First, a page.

From the beginning, IMACS’s philosophy has been to emphasize computational thinking and mastery of foundational ideas in computer science. This approach is reflected in how our Curriculum Development Group has meticulously designed our CS courses and, more importantly, in the success our CS graduates find in college, graduate school and at top tech companies. As such, IMACS fully expects that our AP® Computer Science: Java Programming course will continue to exceed, as it always has, all of the College Board’s requirements and remain College Board-approved.
GridWorld Case Study
Since the 2007-2008 school year, AP® Computer Science A has used the GridWorld Case Study to reinforce lessons on object-oriented programming.* GridWorld provides Java code designed to simulate the behavior of objects (Rock, Flower, Bug and Critter) in a grid. Ground rules such as Rocks cannot move, Critters eat Flowers and Bugs move forward and turn 45 degrees if blocked are part of the initial set-up. Given these starting parameters, students then write additional code that extends these various classes of objects. A student’s understanding of computer science concepts in the context of the GridWorld code is then tested on the AP exam with one free-response question and a handful of multiple choice questions.
College Curriculum Study
In 2011, the College Board undertook a College Curriculum Study in which institutions of higher education were surveyed about the AP® Computer Science A course case study.^ Of the 117 institutions that responded, 91% said they were not likely to change their credit/placement policy for AP® CS A if questions on the case study were not included in the exam. About two-thirds of respondents rated the inclusion of a case study as not important or only somewhat important.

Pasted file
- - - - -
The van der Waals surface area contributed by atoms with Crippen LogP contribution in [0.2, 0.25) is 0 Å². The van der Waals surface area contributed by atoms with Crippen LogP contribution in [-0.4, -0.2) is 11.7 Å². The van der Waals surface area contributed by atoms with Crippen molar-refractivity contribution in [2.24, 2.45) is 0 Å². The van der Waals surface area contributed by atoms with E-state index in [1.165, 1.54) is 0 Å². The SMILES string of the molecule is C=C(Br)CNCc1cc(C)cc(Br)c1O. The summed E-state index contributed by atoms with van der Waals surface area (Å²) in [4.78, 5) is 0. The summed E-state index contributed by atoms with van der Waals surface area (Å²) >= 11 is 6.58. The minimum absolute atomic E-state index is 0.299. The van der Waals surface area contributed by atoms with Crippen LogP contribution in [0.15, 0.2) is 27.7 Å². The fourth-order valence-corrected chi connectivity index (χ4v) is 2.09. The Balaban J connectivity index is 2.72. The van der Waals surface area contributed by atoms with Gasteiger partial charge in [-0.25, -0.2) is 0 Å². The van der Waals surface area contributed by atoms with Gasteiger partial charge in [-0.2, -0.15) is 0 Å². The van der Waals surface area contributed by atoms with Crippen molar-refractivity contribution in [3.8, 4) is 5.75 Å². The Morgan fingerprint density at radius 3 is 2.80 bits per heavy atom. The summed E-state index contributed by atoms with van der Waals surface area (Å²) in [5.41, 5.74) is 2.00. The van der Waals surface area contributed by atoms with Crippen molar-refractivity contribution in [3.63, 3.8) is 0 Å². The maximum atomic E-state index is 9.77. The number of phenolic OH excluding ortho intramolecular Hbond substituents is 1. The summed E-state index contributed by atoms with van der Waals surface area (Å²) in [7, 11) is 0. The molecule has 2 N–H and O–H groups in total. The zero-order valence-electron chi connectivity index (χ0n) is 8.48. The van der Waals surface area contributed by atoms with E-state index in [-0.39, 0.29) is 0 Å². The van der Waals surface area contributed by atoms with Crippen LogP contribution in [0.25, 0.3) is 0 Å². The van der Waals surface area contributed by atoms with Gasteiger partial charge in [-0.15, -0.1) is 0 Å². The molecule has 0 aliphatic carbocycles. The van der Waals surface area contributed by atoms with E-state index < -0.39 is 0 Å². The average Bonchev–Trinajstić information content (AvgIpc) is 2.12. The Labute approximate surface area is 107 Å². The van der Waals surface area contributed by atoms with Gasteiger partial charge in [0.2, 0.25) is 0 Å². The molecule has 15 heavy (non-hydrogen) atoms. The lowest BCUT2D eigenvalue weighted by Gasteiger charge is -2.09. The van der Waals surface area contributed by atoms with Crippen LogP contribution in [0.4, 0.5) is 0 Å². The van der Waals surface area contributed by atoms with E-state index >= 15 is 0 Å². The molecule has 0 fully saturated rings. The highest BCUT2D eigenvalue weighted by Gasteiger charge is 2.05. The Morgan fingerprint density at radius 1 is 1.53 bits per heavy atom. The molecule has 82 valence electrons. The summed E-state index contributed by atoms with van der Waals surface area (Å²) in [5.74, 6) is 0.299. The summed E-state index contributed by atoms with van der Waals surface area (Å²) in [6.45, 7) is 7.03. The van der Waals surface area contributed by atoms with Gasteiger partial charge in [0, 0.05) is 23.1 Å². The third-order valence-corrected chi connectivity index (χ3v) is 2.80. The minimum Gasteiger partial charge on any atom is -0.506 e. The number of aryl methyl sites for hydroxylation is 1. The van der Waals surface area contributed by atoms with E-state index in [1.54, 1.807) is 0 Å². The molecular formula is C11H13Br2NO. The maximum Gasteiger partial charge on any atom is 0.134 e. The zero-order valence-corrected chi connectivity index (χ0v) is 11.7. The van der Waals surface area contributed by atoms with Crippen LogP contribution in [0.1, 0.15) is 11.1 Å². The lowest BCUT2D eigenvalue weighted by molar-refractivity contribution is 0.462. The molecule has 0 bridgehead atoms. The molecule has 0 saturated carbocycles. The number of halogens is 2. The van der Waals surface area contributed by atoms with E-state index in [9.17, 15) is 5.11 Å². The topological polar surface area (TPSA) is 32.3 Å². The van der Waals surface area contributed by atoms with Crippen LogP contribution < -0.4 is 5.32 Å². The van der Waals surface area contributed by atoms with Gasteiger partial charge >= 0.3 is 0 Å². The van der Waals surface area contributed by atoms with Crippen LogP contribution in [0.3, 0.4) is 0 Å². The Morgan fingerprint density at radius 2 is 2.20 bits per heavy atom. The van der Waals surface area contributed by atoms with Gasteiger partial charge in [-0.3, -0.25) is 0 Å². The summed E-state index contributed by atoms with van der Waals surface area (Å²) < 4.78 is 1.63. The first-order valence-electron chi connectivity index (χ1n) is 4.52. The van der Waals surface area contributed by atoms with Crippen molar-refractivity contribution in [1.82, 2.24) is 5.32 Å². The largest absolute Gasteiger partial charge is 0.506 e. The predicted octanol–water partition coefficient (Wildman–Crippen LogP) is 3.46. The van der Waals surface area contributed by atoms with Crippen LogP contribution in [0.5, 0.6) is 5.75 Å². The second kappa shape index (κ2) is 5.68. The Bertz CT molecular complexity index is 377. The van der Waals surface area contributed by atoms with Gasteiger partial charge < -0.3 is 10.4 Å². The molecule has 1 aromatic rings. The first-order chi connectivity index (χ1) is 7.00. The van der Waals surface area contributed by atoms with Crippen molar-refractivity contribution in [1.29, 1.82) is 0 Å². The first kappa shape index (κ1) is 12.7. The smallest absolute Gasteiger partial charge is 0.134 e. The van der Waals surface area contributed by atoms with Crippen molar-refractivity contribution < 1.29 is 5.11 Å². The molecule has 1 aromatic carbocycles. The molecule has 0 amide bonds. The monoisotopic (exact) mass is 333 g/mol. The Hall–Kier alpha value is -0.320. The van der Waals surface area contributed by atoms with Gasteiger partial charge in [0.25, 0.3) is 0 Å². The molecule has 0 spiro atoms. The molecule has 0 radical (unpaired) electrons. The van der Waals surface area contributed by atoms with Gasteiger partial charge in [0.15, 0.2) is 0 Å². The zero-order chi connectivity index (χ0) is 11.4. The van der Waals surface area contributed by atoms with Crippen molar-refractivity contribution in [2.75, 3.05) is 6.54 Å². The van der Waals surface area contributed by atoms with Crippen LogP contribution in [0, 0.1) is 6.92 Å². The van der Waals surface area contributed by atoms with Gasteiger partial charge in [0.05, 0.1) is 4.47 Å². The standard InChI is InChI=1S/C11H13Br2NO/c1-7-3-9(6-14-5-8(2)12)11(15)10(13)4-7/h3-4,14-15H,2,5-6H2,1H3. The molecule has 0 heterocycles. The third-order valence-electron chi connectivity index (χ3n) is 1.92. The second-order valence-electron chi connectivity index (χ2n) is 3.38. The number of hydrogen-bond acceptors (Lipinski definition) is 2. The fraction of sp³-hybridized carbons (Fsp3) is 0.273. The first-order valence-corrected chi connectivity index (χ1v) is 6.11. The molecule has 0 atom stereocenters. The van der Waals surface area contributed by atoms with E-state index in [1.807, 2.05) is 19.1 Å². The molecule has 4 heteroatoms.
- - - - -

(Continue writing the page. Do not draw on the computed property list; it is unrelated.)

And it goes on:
“Although case studies have important benefits, their size and complexity have constrained the AP® CS program in adapting to new course content and pedagogy.”
— AP® CS A Exploration of a Change from GridWorld to Labs
Clearly, GridWorld is now past its prime. As the College Board noted on its website, the case study requirement in AP® Computer Science A needed updating “to stay aligned with the most recent practices in the continually changing field of computer science.”
Labs, Labs, and More Labs
This March, the College Board plans to release details of three sample AP® Computer Science A labs as examples of how the new lab experience requirement may be implemented. One expectation is that their shorter length will make the labs easier to integrate into the course curriculum throughout the school year. Teachers and curriculum developers will have the flexibility to include sample labs or other comparable labs at points they feel are most relevant and pedagogically effective. It is also expected that the sample labs will be more connected to real-world situations, perhaps increasing student interest in taking the course and studying computer science.
Most importantly, labs are expected to support student learning of fundamental ideas in computer science. Whereas the case study questions on the current exam are tied heavily to the context of the GridWorld code, the 2015 AP® Computer Science A Exam will test a student’s understanding of core concepts that are reinforced by hands-on lab experience, not knowledge specific to any particular lab. As an educational institution that has always emphasized foundational concepts in CS over code manipulation skills in the programming language du jour, IMACS is pleased to see the College Board take this important step.
Learn how you can give your child an unfair advantage in computer science. To find an IMACS teaching center near you, visit www.imacs.org. Talented middle and high school students can take university-level computer science online through our eIMACS distance-learning division.
*For readers who may be unfamiliar with object-oriented programming, it’s an approach in which the programmer creates “objects” with specified attributes and behaviors as modular, reusable code.